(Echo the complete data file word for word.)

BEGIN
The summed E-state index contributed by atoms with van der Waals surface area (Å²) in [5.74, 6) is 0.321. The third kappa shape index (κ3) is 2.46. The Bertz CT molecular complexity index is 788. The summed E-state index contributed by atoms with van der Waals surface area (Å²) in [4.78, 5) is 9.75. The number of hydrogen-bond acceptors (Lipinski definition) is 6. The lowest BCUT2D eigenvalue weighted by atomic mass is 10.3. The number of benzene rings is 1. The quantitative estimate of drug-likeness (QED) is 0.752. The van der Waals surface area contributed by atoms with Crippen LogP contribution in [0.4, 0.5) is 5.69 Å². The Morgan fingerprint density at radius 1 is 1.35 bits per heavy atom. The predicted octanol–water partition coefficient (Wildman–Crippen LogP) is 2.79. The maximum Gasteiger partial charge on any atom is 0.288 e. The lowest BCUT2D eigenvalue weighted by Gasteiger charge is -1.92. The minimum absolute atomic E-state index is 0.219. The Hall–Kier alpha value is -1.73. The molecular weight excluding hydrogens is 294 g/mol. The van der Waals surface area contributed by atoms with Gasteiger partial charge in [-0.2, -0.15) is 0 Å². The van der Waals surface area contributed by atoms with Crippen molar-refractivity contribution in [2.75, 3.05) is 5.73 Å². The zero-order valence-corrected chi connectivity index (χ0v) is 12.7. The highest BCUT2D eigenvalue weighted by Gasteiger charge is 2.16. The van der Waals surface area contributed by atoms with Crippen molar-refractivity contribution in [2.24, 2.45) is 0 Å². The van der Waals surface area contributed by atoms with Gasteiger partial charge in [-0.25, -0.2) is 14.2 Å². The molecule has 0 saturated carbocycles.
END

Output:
The summed E-state index contributed by atoms with van der Waals surface area (Å²) in [5.74, 6) is 0.321. The third kappa shape index (κ3) is 2.46. The Bertz CT molecular complexity index is 788. The summed E-state index contributed by atoms with van der Waals surface area (Å²) in [4.78, 5) is 9.75. The number of hydrogen-bond acceptors (Lipinski definition) is 6. The lowest BCUT2D eigenvalue weighted by atomic mass is 10.3. The number of benzene rings is 1. The quantitative estimate of drug-likeness (QED) is 0.752. The van der Waals surface area contributed by atoms with Crippen LogP contribution in [0.4, 0.5) is 5.69 Å². The Morgan fingerprint density at radius 1 is 1.35 bits per heavy atom. The predicted octanol–water partition coefficient (Wildman–Crippen LogP) is 2.79. The maximum Gasteiger partial charge on any atom is 0.288 e. The lowest BCUT2D eigenvalue weighted by Gasteiger charge is -1.92. The minimum absolute atomic E-state index is 0.219. The Hall–Kier alpha value is -1.73. The molecular weight excluding hydrogens is 294 g/mol. The van der Waals surface area contributed by atoms with Gasteiger partial charge in [-0.2, -0.15) is 0 Å². The van der Waals surface area contributed by atoms with Crippen molar-refractivity contribution in [2.75, 3.05) is 5.73 Å². The zero-order valence-corrected chi connectivity index (χ0v) is 12.7. The highest BCUT2D eigenvalue weighted by Gasteiger charge is 2.16. The van der Waals surface area contributed by atoms with Crippen molar-refractivity contribution in [2.24, 2.45) is 0 Å². The van der Waals surface area contributed by atoms with Gasteiger partial charge in [-0.25, -0.2) is 14.2 Å². The molecule has 0 saturated carbocycles.